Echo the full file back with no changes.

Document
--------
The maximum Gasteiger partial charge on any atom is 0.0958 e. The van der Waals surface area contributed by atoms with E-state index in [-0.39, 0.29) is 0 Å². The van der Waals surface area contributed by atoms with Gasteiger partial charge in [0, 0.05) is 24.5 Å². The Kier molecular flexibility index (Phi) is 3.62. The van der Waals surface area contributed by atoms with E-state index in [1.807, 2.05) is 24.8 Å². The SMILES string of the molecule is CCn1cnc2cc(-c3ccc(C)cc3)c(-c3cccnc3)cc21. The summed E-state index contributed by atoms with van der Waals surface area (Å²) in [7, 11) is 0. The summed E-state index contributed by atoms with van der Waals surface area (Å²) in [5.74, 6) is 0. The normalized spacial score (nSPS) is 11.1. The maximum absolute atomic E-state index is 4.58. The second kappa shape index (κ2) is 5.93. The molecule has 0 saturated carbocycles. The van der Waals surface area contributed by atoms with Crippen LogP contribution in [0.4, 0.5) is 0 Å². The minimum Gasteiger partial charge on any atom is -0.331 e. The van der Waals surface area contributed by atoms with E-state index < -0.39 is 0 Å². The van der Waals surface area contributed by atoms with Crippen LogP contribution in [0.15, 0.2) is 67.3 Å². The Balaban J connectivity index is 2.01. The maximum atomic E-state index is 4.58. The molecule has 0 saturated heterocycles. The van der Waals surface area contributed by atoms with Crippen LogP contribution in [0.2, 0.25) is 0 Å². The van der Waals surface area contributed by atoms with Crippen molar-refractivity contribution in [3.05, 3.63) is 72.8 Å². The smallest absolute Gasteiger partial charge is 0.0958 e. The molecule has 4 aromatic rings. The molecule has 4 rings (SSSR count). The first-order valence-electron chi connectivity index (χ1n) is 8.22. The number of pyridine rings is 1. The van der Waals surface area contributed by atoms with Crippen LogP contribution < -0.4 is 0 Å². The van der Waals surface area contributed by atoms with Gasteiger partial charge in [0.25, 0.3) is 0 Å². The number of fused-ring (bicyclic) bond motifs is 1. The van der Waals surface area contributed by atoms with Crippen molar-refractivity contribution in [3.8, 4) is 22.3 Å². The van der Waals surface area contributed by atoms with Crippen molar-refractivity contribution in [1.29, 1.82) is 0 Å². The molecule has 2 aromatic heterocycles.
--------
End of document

The maximum Gasteiger partial charge on any atom is 0.0958 e. The van der Waals surface area contributed by atoms with E-state index in [-0.39, 0.29) is 0 Å². The van der Waals surface area contributed by atoms with Gasteiger partial charge in [0, 0.05) is 24.5 Å². The Kier molecular flexibility index (Phi) is 3.62. The van der Waals surface area contributed by atoms with E-state index in [1.807, 2.05) is 24.8 Å². The SMILES string of the molecule is CCn1cnc2cc(-c3ccc(C)cc3)c(-c3cccnc3)cc21. The summed E-state index contributed by atoms with van der Waals surface area (Å²) in [7, 11) is 0. The summed E-state index contributed by atoms with van der Waals surface area (Å²) in [5.74, 6) is 0. The normalized spacial score (nSPS) is 11.1. The maximum absolute atomic E-state index is 4.58. The second kappa shape index (κ2) is 5.93. The molecule has 0 saturated carbocycles. The van der Waals surface area contributed by atoms with Crippen LogP contribution in [0.4, 0.5) is 0 Å². The minimum Gasteiger partial charge on any atom is -0.331 e. The van der Waals surface area contributed by atoms with E-state index < -0.39 is 0 Å². The van der Waals surface area contributed by atoms with Crippen LogP contribution in [0.15, 0.2) is 67.3 Å². The Balaban J connectivity index is 2.01. The maximum atomic E-state index is 4.58. The molecule has 0 saturated heterocycles. The van der Waals surface area contributed by atoms with Crippen LogP contribution in [0.2, 0.25) is 0 Å². The van der Waals surface area contributed by atoms with Crippen molar-refractivity contribution in [3.05, 3.63) is 72.8 Å². The smallest absolute Gasteiger partial charge is 0.0958 e. The molecule has 4 aromatic rings. The molecule has 4 rings (SSSR count). The first-order valence-electron chi connectivity index (χ1n) is 8.22. The number of pyridine rings is 1. The van der Waals surface area contributed by atoms with Crippen LogP contribution < -0.4 is 0 Å². The van der Waals surface area contributed by atoms with Gasteiger partial charge in [0.25, 0.3) is 0 Å². The number of fused-ring (bicyclic) bond motifs is 1. The van der Waals surface area contributed by atoms with Crippen molar-refractivity contribution in [3.8, 4) is 22.3 Å². The van der Waals surface area contributed by atoms with Crippen molar-refractivity contribution in [1.29, 1.82) is 0 Å². The molecule has 2 aromatic heterocycles.